It’s no secret that the UK is fast turning into a nation of fatties. Research suggests that by 2012, ironically when the Olympics arrive on our shores for the first time in 64 years, one in three UK adults will be grossly overweight. The problem already costs the NHS £1 billion per annum and causes an estimated 9000 premature deaths every year. And Britain is even predicted to overtake the much-maligned USA as the fattest nation on Earth.
But the British Retail Consortium (BRC) has said that its promotional efforts to tackle the problem are paying off. Programs by the likes of Sainsbury’s, Tesco, Waitrose and even Supersize Me ‘victim’ McDonald’s are having an impact on the public consciousness, according to the BRC. It says that its initiatives surrounding portion sizes, product labelling and nutritional information on menus, and the subsequent media coverage these are gaining, are getting the obesity message across “more effectively than any law could”.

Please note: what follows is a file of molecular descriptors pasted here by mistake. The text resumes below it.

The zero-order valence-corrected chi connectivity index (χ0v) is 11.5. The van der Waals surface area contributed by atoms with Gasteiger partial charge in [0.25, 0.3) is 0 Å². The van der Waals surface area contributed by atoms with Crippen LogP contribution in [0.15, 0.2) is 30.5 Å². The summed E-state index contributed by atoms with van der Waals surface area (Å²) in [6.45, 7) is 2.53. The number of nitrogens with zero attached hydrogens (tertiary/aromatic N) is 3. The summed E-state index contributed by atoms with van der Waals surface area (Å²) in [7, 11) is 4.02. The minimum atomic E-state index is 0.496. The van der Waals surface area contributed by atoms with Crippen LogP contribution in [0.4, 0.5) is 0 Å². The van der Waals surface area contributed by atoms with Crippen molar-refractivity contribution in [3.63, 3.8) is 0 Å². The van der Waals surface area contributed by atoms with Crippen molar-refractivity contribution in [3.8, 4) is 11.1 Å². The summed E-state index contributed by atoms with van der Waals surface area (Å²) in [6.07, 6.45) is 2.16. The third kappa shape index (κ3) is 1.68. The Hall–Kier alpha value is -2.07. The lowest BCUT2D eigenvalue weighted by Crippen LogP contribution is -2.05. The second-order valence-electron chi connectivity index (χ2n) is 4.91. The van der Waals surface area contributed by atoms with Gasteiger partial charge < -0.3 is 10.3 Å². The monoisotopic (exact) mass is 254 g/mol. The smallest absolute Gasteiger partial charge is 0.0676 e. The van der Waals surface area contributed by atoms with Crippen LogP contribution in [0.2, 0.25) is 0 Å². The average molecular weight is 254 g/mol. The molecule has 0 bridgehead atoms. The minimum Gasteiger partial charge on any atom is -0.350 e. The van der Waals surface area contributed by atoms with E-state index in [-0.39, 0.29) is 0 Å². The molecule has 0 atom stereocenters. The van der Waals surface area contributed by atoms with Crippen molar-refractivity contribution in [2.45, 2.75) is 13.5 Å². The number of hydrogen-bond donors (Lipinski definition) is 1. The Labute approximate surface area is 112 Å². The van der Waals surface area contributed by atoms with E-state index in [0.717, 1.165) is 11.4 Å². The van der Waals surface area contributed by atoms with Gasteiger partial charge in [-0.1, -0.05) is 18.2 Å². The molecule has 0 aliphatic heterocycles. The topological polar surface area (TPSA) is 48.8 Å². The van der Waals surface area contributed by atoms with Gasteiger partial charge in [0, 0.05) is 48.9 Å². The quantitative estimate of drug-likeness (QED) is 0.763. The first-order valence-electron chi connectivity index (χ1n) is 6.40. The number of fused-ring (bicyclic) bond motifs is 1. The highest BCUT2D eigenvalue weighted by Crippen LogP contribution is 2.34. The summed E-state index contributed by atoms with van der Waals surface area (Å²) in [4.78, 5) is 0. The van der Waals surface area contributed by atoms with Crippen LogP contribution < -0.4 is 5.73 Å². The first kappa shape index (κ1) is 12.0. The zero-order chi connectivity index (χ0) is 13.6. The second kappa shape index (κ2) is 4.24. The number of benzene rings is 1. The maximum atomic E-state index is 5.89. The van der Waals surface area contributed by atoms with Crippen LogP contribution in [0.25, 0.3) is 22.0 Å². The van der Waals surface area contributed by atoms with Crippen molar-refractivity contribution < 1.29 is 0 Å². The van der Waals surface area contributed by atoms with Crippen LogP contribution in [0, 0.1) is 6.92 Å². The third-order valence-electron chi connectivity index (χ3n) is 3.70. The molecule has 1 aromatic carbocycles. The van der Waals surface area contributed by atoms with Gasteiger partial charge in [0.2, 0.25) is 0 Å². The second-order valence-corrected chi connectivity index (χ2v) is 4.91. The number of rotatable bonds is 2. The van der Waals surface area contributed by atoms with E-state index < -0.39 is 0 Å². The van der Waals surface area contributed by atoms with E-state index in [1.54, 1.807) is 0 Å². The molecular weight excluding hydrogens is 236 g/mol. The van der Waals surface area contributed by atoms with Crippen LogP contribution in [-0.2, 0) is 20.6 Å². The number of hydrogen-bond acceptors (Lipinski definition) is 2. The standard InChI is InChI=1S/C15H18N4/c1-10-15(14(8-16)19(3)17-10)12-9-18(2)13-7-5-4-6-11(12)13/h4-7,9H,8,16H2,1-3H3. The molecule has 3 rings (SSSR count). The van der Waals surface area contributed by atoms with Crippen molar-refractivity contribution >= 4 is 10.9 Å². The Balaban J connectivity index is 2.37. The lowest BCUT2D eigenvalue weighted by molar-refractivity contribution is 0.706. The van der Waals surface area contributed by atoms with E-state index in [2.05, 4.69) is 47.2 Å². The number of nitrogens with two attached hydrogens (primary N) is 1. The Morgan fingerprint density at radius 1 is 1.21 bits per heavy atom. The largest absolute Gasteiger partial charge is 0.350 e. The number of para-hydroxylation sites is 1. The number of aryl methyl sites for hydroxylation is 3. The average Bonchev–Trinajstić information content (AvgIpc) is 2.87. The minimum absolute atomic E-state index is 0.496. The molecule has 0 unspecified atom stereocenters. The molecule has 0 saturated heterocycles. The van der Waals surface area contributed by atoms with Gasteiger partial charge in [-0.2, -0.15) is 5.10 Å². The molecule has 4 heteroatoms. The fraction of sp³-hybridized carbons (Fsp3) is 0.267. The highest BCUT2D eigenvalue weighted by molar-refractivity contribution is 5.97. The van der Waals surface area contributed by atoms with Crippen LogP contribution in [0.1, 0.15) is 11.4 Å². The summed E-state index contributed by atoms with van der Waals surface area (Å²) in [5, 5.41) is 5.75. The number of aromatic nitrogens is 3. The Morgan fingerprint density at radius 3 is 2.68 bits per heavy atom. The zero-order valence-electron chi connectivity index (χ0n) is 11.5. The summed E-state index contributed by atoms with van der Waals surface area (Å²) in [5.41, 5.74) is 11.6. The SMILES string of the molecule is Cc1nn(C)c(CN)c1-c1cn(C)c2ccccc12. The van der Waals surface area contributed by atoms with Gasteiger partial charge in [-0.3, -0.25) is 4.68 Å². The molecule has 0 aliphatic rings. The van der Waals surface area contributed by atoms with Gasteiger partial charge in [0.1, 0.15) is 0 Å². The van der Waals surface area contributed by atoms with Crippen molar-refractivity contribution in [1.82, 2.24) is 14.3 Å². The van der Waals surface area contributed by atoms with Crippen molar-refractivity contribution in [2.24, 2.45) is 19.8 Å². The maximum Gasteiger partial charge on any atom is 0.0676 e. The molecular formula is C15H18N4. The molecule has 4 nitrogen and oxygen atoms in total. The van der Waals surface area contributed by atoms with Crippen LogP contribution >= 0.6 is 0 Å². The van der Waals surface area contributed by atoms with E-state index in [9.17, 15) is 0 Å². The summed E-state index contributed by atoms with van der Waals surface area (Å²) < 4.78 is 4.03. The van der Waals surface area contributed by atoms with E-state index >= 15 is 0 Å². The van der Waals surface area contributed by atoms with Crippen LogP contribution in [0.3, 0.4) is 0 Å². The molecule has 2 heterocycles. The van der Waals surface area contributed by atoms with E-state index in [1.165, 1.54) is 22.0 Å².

The Consortium says that it has a “substantial catalogue of evidence” that shows that its members efforts (these also include the likes of Marks & Spencer and Burger King) to promote a healthy lifestyle are having a major impact. I can’t, however, help but be a little sceptical. In fact, when I read this I nearly spat out my doughnut.
There’s no doubting that media coverage about obesity has increased substantially over the last few years, whether it’s been Gillian McKeith trying to bully us all into eating mung beans or more subtle, healthy recipes in the print media. But these have arguably been tempered by the negative publicity surrounding the likes of confusion around product labelling standards. Can the power of the media beat the power of a take-away Chicken Tikka? Time will tell…